Volume 32, Number 3, July 2010
1. Differential Diagnosis of Borderline Personality Disorder from Bipolar Disorder (Pages 189-205)
Gregory T. Hatchett
Many psychiatrists have reconceptualized borderline personality disorder (BPD) as a variant of bipolar
disorder and, consistent with the treatment of bipolar disorder, emphasize the use of mood stabilizers
and atypical antipsychotics in treatment. This change in diagnostic practice is unfortunate. BPD is a distinct
diagnostic construct, and clients who fit this pattern require a fundamentally different treatment
approach than what is typically recommended for bipolar disorder. The purpose of this article is to
update counselors on the expansion of bipolar disorder in the psychiatric literature, present evidence for
the validity of BPD, discuss strategies for the differential diagnosis of it from bipolar disorder, review
proposed changes in DSM-V, and integrate the literature into a mental health counseling framework.
2. Helping Bereaved Children and Adolescents: Strategies and Implications for Counselors (Pages 206-217)
James P. Morgan; Jesse E. Roberts
This article provides an overview of how loss affects young people of different ages and describes methods
for helping bereaved children and adolescents. Case examples demonstrate the use of drawings to
elucidate the inner experiences of young people who are grieving and to facilitate the counseling
process. A format for a bereavement support group is detailed, and guidelines are provided for the use
of bibliotherapy. Cultural, ethical, and counselor competency issues are also considered. The importance
of counselors’ awareness of the impact of their own loss experiences is also discussed.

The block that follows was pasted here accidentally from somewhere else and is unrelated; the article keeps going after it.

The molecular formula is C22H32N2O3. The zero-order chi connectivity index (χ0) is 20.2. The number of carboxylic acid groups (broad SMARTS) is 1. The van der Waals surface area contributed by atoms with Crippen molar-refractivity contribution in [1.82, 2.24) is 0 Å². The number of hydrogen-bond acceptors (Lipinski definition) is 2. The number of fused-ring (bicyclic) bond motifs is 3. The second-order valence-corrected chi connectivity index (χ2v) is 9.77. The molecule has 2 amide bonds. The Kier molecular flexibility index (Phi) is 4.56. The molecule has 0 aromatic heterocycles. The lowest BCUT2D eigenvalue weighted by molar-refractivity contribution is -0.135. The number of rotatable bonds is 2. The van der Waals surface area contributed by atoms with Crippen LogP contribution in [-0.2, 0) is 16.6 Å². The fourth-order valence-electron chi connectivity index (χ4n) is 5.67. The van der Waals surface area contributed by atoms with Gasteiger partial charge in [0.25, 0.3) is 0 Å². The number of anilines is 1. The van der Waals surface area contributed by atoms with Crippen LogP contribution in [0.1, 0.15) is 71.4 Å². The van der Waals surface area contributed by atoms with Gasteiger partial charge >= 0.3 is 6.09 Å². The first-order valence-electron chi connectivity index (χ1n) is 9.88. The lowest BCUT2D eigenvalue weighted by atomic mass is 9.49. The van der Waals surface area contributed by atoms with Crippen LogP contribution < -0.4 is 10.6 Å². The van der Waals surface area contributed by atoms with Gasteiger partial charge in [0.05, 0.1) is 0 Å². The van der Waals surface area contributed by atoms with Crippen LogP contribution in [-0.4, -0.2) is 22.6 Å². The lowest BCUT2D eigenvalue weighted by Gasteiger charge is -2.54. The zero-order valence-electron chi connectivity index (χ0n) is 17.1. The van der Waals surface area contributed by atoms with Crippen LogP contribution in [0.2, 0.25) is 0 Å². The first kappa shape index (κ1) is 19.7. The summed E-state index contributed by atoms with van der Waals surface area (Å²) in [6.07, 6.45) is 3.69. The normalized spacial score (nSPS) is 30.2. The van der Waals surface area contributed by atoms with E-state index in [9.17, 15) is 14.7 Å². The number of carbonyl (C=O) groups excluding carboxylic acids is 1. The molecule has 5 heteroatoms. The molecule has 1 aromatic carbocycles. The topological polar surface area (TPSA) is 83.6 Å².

3. A Suicide Crisis Intervention Model with 25 Practical Strategies for Implementation (Pages 218-235)
Darcy Haag Granello
Suicidal clients are a difficult and challenging population in counseling. This article contains 25 practical,
hands-on strategies for mental health counselors to assist in their interactions with suicidal clients.
The strategies are situated within a seven-step model for crisis intervention that is specifically tailored
to suicidal clients.
4. Clinical Mental Health Counseling: A National Survey of Counselor Educators (Pages 236-246)
Edward Cannon; Joseph Cooper
This study reflects a national survey of 295 CACREP counselor educators regarding their understanding
of and support for the 2009 CACREP standards revision. It also assessed respondents’ opinions
about the proposed number of program credits (48, 60, other) and internship hours (600, 900, other)
based upon whether the community counseling and mental health counseling specialty tracks merge or
remain separate. Results indicate a difference in opinions about the curricular changes that reflects a
historic and continuing tension around counselor identity issues.
5. Self-care and Well-being in Mental Health Professionals: The Mediating Effects of Self-awareness and Mindfulness
Kelly C. Richards; Estelle Campenni; Janet L. Muse-Burke
Because mental health professionals are susceptible to impairment and burnout that may negatively
affect clinical work, it is ethically imperative that they engage in self-care. Previous research has found
direct effects of self-care on self-awareness and well-being (e.g., Coster & Schwebel, 1997). Likewise,
mindfulness has been found to positively affect well-being (Brown & Ryan, 2003). However, no studies
currently available demonstrate a link between self-awareness and well-being. Mindfulness may be the
link needed to support this association. A survey of mental health professionals (N = 148) revealed that
mindfulness is a significant mediator between self-care and well-being. Consequently, mental health
professionals are encouraged to explore their involvement in and beliefs about self-care practices.
6. Women Breast Cancer Survivors: Stories of Change and Meaning
Claudia J. Sadler-Gerhardt; Cynthia A. Reynolds; Paula J. Britton; Sharon D. Kruse
Breast cancer research has addressed prevention, early treatment, and quality of life, but research from
the perspective of survivors has been limited. This is a qualitative investigation of the experience of eight
women breast cancer survivors, ranging in age from 28 to 80 at diagnosis, six of whom were Caucasian
and two African American. The research consisted of a phenomenological and case study examination
of change and meaning-making during their experience. The findings support a posttraumatic growth
model of change as part of survivorship for the participants, as well as the presence of negative changes
and a state of new normal in their lives. Recommendations are made for mental health counseling and
for future research.